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Question

158. Deputy Thomas P. Broughan asked the Minister for Justice and Equality her plans to end the political appointment of judges; and if she will make a statement on the matter. [35232/15]

Answer

Minister for Justice and Equality (Deputy Frances Fitzgerald): The judiciary and the courts which are at the heart of the justice system are constitutionally independent in their operation. As the Deputy will know, judges are appointed by the President pursuant to Article 35 of the Constitution on the advice of the Government pursuant to Article 13.9 of the Constitution. Such appointments are dealt with by the Judicial Appointments Advisory Board which was established pursuant to the Courts and Court Officers Act 1995. Under section 16 of the Act, where a judicial office stands vacant or before a vacancy in a judicial office arises, the Advisory Board submits to me, as Minister for Justice and Equality, the names of the persons recommended for appointment. I then bring the names to Government which decides on the person(s) to nominate to the President for appointment. This system has operated, in accordance with the Constitution, under successive Governments since 1995, and our independent judiciary has served the country extremely well.
In this regard I was pleased to note the conclusions in the Council of Europe's Group of States against corruption Fourth Round Evaluation report on Ireland which found the Judiciary to be among the most trusted public institutions in the country. It is significant that the principle of judicial independence should be recognised by an international evaluation team such as GRECO and that the independence and professionalism of our judges is undisputed.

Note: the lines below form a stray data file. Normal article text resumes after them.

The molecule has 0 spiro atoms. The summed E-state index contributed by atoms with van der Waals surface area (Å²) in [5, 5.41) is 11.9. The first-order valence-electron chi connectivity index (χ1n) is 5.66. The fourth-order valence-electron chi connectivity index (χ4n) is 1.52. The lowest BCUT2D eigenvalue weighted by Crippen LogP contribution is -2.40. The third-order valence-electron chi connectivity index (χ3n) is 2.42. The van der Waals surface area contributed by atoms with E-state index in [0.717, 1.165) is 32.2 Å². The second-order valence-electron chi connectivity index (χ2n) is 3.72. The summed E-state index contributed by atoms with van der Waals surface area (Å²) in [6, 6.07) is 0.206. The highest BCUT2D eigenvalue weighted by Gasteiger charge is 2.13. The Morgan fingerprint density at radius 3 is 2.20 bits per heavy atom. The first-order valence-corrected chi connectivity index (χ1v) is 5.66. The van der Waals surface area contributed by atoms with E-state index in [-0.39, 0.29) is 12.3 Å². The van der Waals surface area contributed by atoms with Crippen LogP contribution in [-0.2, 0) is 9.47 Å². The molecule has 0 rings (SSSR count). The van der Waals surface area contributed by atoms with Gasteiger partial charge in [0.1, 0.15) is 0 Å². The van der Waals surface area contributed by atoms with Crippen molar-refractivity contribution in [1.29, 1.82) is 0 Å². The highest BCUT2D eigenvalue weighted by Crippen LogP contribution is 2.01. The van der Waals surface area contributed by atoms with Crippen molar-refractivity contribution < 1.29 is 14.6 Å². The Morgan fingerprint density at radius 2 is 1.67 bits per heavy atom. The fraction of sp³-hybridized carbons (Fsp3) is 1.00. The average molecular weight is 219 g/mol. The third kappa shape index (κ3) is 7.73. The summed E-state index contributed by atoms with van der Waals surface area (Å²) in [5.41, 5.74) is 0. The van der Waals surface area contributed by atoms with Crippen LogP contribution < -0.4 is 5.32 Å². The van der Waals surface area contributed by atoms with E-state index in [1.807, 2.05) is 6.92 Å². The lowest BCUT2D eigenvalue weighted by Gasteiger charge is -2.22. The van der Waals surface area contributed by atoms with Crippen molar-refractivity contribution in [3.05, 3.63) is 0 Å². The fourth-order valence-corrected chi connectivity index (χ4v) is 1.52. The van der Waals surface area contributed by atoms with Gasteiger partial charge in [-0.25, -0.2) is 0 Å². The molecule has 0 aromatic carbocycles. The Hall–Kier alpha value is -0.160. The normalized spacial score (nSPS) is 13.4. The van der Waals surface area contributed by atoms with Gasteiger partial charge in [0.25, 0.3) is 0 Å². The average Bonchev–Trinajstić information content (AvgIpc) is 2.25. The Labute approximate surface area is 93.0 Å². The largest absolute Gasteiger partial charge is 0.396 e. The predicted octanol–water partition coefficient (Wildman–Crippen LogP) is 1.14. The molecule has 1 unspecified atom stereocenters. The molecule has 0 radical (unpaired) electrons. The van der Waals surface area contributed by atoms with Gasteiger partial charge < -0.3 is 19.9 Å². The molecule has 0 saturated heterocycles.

The need to ensure and protect the principle of judicial independence was a significant factor in the consultations process on the system of judicial appointments carried out last year. Another factor was that, while the Judicial Appointments Advisory Board process was a model of best practice in its day, almost 20 years from its establishment it was considered worthwhile to review the operation of the entire judicial appointments system to ensure it reflects current best practice, that it is open, transparent and accountable and that it promotes diversity.
There was a significant response to the call for submissions with substantive and wide-ranging views received about the legislative framework that provides for eligibility for judicial appointment and for the actual process of appointment. Arising from the consultations process, draft legislative provisions to reform and update judicial appointment procedures are being prepared by my Department and such legislation is part of the Agreed Programme for Government. The review and reform of this area which is of critical importance to the functioning of our system of justice provides an opportunity to determine what system can best respond to the expectations and needs of a modern State.